The Securities and Futures Commission (SFC) in Hong Kong introduced the Investor Identification Regime (HKIDR), also known as the “Real Name Registration System of Hong Kong Stock,” on 20th March. Investors must now submit their personal identification information to the Hong Kong Stock Exchange and the SFC through their brokers or banks by signing a consent form to continue buying and selling Hong Kong stocks. Otherwise, they can only sell or withdraw their current holdings.
But what exactly is HKIDR, and what are its actual implications for investors?
Understanding the HKIDR and BCAN
Under the HKIDR, the regulated intermediaries such as banks and stock brokers must submit client identity documents to the Hong Kong Exchanges and Clearing’s confidential database and assign a unique Broker-to-Client Assigned Number (BCAN) to each client with their consent. Through the BCAN, the SFC and other regulatory authorities can view clients’ trading records and holdings but cannot access their identity information.
Intermediaries only need to submit core information from the client’s identity document, such as name, ID number, and place of issue, without requiring other personal information, such as birth date, address, or phone number. Additionally, unless there are changes in a client’s identity document, intermediaries only need to submit the information once and are not required to update it again.
According to the SFC, the HKIDR aims to enhance trading transparency and prevent market manipulation. Other markets, such as the United States, Europe, Mainland China, Singapore, and Australia, have similar systems. The system will enable the Hong Kong Exchanges and Clearing and the SFC to monitor the market more effectively, strengthening Hong Kong’s clean and stable market and supporting its sustainable development as a world-class international financial center.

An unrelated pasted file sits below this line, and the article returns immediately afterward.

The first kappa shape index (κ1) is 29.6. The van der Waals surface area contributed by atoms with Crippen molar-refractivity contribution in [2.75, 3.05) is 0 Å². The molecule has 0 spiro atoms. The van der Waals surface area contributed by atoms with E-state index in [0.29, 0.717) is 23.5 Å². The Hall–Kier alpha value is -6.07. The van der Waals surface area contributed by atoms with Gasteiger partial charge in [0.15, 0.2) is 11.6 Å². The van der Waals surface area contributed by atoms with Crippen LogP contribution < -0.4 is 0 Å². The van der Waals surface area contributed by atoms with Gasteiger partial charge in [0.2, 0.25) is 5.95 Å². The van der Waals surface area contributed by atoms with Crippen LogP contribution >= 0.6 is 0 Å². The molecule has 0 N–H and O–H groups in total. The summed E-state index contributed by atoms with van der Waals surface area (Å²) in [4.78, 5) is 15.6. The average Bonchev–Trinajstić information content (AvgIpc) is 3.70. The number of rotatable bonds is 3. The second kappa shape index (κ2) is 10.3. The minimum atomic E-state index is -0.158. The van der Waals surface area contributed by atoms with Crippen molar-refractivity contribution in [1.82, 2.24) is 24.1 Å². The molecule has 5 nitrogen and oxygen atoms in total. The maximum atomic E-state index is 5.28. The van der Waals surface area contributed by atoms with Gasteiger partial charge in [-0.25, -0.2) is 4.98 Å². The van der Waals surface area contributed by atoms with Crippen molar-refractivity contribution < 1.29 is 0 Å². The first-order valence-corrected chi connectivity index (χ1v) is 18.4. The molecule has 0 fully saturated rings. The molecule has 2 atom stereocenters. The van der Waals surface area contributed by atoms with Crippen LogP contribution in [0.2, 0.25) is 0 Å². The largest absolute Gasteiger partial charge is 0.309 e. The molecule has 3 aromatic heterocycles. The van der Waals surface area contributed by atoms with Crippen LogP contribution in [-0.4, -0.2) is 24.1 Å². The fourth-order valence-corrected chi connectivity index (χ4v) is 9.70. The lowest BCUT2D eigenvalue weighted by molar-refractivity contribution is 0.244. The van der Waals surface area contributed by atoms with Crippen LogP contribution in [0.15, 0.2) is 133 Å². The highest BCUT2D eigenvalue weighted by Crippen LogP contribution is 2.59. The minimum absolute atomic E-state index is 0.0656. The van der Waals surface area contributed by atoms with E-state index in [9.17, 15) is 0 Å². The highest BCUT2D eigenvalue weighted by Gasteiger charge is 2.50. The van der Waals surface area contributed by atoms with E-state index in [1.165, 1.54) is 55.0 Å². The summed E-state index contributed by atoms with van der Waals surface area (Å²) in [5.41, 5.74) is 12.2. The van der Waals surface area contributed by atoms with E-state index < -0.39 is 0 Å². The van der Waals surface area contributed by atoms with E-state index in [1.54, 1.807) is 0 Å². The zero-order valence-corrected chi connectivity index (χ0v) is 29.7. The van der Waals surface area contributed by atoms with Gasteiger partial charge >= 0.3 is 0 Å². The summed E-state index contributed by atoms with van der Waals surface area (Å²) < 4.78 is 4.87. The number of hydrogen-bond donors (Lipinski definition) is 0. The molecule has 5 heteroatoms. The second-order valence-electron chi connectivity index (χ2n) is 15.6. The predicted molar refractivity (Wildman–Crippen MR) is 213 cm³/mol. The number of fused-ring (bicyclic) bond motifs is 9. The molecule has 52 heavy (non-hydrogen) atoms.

How will the Investors in Hong Kong be Affected?
After implementing the HKIDR, we, as customers, must submit a consent form to intermediaries to continue purchasing securities. Otherwise, we can only sell the assets we currently hold. If we have already submitted our identity document information to intermediaries when opening an account, we only need to follow their instructions and give our consent. In addition, the HKIDR does not apply to initial public offerings (IPOs), as IPOs subscriptions don’t involve trading.
The Hong Kong Securities & Futures Professionals Association (HKSFPA) recently conducted a survey and found that nearly half of the 112 industry respondents said that 50% or fewer of their clients have signed consent forms, mainly among non-regular customers who have not traded in recent months.
The reasons include 59.8% worried that personal data may be transferred to other institutions or purposes, 55.4% do not want to disclose personal information, and 48.2% not wanting to participate in Hong Kong stock trading anymore.
According to recent reports, a growing number of investors in Hong Kong have moved their assets to Singapore and are now trading Hong Kong stocks underfund or company names. Some industry insiders worry that under the HKIDR, trading Hong Kong stocks is perceived to be less convenient than before, which may affect the trading volume. And investors who move to other financial centers like Singapore are unlikely to return to the Hong Kong market actively.
It remains to be seen how the implementation of the HKIDR will impact the Hong Kong securities market in the long term. However, it is essential for investors to understand the implications of the new system and comply with the necessary procedures to continue participating in the market. At the same time, regulators are expected to continue to engage with industry stakeholders to address any concerns and ensure that the system operates efficiently and effectively in promoting a clean and stable market for all.